From Booklist, Copyright (c) American Library Association. Used with permission.
Review by School Library Journal Review
Gr 4-8-In this worthy sequel to Love That Dog (HarperCollins, 2001), Jack is once again in Miss Stretchberry's class, developing his poetry composition skills and learning from the masters. His Uncle Bill disparages the free-verse form and mundane subjects, stressing the importance of metaphor, alliteration, onomatopoeia, and LARGE moments. But Jack works his way into these concepts by means of Miss S's introduction to the work of Edgar Allan Poe, T. S. Eliot, William Carlos Williams, Valerie Worth, and Walter Dean and Chris Myers, and her constant encouragement of his own attempts. Jack, still healing from the loss of his dog, resists getting a new pet and despises an aloof neighborhood black cat with which he has an unpleasant run-in. He also grapples with putting into words his feelings about his mother, who is deaf, a fact that is slowly and deftly revealed in his poems. When the Christmas-present kitten he has learned to love disappears, Jack grieves anew, until the despised black cat saves the day. Once again, all of the poems are addressed to Miss Stretchberry, and Jack's growing excitement as he discovers the delights of sound ("Tintinnabulation!") and expression is palpable. He also learns the poetry of silence as he and his mother communicate through sign language and tender gestures. The relevant poems are included at the end of the book, along with a hefty bibliography of "Books on the Class Poetry Shelf." Readers will be touched and inspired once more.-Marie Orlando, Suffolk Cooperative Library System, Bellport, NY (c) Copyright 2010. Library Journals LLC, a wholly owned subsidiary of Media Source, Inc. No redistribution permitted.
(c) Copyright Library Journals LLC, a wholly owned subsidiary of Media Source, Inc. No redistribution permitted.
Review by Horn Book Review
(Intermediate) In this follow-up to Love That Dog (rev. 11/01), narrator Jack has moved up a grade in school but has the same inordinately understanding teacher. Jack continues to address Miss Stretchberry in free verse in which he explores what makes a real poem and struggles with the more rigid definition his uncle Bill uses: "a poem has to rhyme / and have regular meter / and SYMBOLS and METAPHORS / and onomoto-something and / alliter-something." As in the first book, Jack reacts to the poems he's reading and emulates them, modeling poetry after Poe and Tennyson and along the way learning about onomatopoeia and alliteration. He comes to appreciate cats and gets a kitten for Christmas, which a little too conveniently provides the dramatic tension in the book when it disappears. Jack also reveals gradually that his mother is deaf. Creech includes the poems that inspire Jack at the end, along with some of Jack's original poems from Love That Dog and an excellent list of children's poetry books. Though lacking the freshness of the first book, Hate That Cat extends Creech's attempt to make poetry something that children can appreciate as part of daily life, and teachers will love using it in the classroom. From HORN BOOK, (c) Copyright 2010. The Horn Book, Inc., a wholly owned subsidiary of Media Source, Inc. No redistribution permitted.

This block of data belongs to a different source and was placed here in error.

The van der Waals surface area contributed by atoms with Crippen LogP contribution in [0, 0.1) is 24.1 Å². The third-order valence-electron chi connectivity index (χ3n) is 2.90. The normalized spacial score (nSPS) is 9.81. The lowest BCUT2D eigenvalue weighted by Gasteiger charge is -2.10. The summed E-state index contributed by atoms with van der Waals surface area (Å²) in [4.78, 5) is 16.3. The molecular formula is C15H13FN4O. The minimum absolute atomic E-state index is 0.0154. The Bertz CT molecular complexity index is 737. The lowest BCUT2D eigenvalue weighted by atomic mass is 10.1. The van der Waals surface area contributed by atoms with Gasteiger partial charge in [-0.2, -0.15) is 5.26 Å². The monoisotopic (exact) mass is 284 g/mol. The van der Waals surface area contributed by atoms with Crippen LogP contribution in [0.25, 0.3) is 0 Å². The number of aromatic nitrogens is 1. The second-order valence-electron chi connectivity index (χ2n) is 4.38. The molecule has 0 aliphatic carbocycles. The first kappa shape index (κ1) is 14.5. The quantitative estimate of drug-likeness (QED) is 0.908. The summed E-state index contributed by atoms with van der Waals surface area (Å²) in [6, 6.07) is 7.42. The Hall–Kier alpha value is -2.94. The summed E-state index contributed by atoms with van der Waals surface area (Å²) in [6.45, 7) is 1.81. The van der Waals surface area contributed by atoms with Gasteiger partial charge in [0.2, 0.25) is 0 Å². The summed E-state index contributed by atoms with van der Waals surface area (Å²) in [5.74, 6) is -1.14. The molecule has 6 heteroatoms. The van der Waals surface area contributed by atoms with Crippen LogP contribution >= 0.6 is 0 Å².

(c) Copyright The Horn Book, Inc., a wholly owned subsidiary of Media Source, Inc. No redistribution permitted.
Review by Kirkus Book Review
Newbery Medalist Creech continues the story of budding poet Jack in this sequel that, as is often the case with sequels, never quite captures the magic of the initial volume, 2001's Love That Dog. Jack is starting a new school year, moving up to the next grade along with his perceptive teacher, Miss Stretchberry. As in its predecessor, Jack's poems respond to well-known works studied in class and to Miss Stretchberry's insightful comments. She encourages Jack to stretch in his writing and to continue to examine buried feelings about his dog and, this year, about his mother as well. The titular cat that Jack dislikes is a mean neighborhood cat, but he changes his mind about felines when he gets a kitten as a Christmas present. The growth in Jack's writing is evident as the year progresses, and he learns more about the elements of poetry (though some of his poems and responses veer off a little too far into Englishmajorland). Teachers will welcome both Jack's poems and Creech's embedded writing lessons. (appendix, bibliography) (Fiction/poetry. 9-12) Copyright Kirkus Reviews, used with permission.
Copyright (c) Kirkus Reviews, used with permission.